The magazine’s Ethicist columnist on what should determine eligibility for the Covid-19 vaccine and more.
By Kwame Anthony Appiah
I have a question about receiving the Covid-19 vaccine. I work for a hospital, but in an administrative job. I do not interact with patients. I have worked from home since March. I am not at high risk for contracting Covid-19 based on my age, occupation and lack of health issues. I practice social distancing, I wear my mask in the limited situations in which I go out (to the grocery store, to the Post Office, to get takeout). I live alone and mostly keep to myself and stay home.
Because I work for a hospital, I am eligible to receive the vaccine as part of the second group in my state (after first responders, hospital personnel who interact with patients and people living or working in nursing homes) along with people who are 65 and older, medically vulnerable people and corrections officers. This means I would be vaccinated in the next week or two. If I worked for any other employer (I used to work at a bank), I wouldn’t be eligible to receive the vaccine until the second-to-last or last group of the population, probably not for several months.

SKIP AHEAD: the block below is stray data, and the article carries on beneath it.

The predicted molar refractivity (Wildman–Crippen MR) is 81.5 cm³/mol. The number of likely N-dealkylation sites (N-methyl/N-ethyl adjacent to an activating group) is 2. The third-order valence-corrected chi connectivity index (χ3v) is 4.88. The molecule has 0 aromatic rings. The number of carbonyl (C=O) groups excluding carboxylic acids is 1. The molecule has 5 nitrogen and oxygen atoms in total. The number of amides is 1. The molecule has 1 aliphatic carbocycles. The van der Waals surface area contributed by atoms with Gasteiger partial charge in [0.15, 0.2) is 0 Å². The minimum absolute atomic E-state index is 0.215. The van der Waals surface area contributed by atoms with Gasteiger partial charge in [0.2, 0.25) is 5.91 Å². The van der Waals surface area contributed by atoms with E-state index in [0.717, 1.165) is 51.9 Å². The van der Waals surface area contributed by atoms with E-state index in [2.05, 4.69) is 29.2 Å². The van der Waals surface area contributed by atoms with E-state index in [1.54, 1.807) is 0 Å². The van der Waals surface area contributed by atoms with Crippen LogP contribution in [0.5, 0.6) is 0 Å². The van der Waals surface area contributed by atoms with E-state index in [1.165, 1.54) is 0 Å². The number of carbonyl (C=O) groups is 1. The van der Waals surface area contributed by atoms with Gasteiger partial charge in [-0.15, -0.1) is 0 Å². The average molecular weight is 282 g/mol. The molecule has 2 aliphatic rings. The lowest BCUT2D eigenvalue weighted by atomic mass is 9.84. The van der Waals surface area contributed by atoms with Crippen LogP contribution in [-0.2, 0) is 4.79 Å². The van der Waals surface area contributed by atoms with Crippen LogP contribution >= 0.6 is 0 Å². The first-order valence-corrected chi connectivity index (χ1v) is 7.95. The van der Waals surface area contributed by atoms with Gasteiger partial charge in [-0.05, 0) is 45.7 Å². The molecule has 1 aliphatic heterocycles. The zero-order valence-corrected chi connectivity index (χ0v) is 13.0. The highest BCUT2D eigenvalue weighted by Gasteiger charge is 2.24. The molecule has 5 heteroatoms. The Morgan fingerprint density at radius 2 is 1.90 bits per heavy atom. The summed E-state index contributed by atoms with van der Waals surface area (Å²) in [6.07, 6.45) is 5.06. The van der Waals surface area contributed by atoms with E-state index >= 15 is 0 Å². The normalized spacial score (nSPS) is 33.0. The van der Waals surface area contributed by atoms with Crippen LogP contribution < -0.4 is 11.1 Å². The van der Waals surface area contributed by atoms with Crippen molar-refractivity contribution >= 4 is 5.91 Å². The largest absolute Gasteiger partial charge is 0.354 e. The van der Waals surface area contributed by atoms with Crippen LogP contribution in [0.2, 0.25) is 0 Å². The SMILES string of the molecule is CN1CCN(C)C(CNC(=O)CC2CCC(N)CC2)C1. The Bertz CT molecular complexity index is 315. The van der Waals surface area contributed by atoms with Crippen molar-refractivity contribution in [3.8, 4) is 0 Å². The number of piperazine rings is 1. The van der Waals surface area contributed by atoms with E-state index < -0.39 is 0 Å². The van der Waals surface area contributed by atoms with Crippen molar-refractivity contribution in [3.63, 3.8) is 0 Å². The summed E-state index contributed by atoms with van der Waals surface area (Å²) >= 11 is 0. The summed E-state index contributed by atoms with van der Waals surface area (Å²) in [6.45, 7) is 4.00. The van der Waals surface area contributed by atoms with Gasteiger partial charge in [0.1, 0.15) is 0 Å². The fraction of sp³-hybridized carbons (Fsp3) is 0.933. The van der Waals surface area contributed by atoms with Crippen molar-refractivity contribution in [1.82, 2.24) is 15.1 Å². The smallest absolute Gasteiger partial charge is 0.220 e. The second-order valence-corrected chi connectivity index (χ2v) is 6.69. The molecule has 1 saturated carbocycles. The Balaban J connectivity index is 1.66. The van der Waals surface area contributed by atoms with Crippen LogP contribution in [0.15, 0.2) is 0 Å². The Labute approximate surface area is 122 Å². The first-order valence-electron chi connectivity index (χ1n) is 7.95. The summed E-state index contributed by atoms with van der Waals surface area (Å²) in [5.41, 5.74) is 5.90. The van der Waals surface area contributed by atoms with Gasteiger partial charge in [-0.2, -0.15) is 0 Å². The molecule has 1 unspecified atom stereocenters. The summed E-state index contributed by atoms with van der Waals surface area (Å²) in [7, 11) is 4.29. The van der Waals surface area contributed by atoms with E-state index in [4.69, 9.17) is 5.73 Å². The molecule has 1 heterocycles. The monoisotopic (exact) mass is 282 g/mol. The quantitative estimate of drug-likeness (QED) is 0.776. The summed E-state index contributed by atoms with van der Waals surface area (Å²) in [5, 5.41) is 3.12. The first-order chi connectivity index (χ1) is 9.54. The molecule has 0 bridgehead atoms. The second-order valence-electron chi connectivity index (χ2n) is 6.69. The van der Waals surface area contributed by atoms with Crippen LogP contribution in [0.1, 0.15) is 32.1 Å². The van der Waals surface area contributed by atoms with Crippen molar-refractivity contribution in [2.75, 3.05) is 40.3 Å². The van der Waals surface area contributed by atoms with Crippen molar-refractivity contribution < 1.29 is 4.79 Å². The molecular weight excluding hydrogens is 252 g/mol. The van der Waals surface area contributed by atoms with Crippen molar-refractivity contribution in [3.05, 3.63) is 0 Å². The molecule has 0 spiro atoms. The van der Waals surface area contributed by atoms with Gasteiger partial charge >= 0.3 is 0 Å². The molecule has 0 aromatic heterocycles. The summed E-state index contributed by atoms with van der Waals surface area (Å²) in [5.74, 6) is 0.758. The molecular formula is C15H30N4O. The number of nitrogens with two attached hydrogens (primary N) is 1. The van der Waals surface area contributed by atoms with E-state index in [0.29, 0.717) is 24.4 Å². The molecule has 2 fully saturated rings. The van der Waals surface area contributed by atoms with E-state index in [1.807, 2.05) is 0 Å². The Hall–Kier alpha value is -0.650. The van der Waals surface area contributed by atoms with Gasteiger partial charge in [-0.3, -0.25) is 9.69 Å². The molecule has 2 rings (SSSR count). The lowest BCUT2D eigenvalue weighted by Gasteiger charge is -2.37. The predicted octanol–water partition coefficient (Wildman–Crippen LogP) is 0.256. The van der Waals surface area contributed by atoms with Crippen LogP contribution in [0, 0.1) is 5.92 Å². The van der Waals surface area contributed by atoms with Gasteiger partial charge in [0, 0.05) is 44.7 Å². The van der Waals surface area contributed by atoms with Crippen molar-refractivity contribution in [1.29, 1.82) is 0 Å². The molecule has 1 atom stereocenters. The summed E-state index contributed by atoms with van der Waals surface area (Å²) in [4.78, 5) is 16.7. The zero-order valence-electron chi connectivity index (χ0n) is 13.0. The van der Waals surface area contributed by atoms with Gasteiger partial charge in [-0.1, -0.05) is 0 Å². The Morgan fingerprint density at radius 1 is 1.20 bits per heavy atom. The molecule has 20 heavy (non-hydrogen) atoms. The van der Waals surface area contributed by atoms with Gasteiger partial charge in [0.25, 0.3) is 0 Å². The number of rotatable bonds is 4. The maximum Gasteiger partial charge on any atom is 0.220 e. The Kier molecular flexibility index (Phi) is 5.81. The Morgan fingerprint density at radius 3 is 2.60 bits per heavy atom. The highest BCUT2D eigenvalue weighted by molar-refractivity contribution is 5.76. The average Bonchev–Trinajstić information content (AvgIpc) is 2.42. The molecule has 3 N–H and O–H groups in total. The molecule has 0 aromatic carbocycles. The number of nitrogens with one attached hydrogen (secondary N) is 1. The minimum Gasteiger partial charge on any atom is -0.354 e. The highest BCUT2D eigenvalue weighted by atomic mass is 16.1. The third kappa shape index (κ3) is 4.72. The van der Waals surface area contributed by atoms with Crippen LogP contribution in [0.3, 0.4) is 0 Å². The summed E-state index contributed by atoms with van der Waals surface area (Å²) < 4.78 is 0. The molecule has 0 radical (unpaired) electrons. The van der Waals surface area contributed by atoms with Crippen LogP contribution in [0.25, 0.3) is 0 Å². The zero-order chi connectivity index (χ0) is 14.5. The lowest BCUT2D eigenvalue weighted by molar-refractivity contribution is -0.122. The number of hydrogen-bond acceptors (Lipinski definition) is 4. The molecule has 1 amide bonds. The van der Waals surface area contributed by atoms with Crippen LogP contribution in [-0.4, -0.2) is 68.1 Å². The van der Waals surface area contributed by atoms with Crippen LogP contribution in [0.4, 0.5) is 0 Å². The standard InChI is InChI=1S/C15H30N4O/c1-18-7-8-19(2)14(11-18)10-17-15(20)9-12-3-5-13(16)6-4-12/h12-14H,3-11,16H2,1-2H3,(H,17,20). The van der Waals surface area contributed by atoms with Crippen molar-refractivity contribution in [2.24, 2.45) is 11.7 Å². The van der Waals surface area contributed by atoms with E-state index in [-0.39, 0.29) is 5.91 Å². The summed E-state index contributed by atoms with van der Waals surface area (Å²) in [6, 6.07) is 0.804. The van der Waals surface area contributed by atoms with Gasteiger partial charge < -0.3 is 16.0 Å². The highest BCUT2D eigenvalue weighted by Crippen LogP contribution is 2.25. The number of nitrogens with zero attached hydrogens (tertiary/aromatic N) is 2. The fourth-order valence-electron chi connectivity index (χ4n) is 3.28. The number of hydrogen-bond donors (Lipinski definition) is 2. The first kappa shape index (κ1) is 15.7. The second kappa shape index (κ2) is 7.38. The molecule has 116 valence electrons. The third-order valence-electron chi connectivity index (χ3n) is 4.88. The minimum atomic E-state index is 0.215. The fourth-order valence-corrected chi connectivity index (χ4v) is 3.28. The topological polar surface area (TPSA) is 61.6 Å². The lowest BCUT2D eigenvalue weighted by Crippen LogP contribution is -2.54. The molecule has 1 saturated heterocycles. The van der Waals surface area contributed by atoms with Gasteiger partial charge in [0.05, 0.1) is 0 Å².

Is it ethical for me to get the vaccine now? Part of me feels as if I’m skipping the line, but part of me feels as if this isn’t my decision and at a certain point it’s about getting as many people vaccinated as quickly as possible. I believe in science. I believe in the efficacy of the vaccines currently available. I plan to get the vaccine at some point. I’m just very conflicted about the timing of it. Am I taking someone else’s shot, someone who might need it more than I do? Name Withheld
Whatever rules we make for vaccination priority, there will be trade-offs. We want to minimize the total number of people who become severely or even fatally ill from the disease. We want to protect those whose necessary work puts them at risk of their exposure to the virus. And we want to be fair, treating similarly situated people alike. These desiderata don’t all pull in the same direction. Health care workers who are in their 20s and don’t have certain medical conditions aren’t at high risk if they contract Covid-19. Perhaps we could save more lives if we left them until later.
But there’s another overall desideratum: The system has to be straightforward enough to be managed easily — to get large numbers of people vaccinated as swiftly as possible. We don’t want to have to determine that people meet a dozen conditions before putting the vaccine into their arms: Doing so could slow down the rate of vaccination.
Whatever rules we make for vaccination priority, there will be trade-offs.
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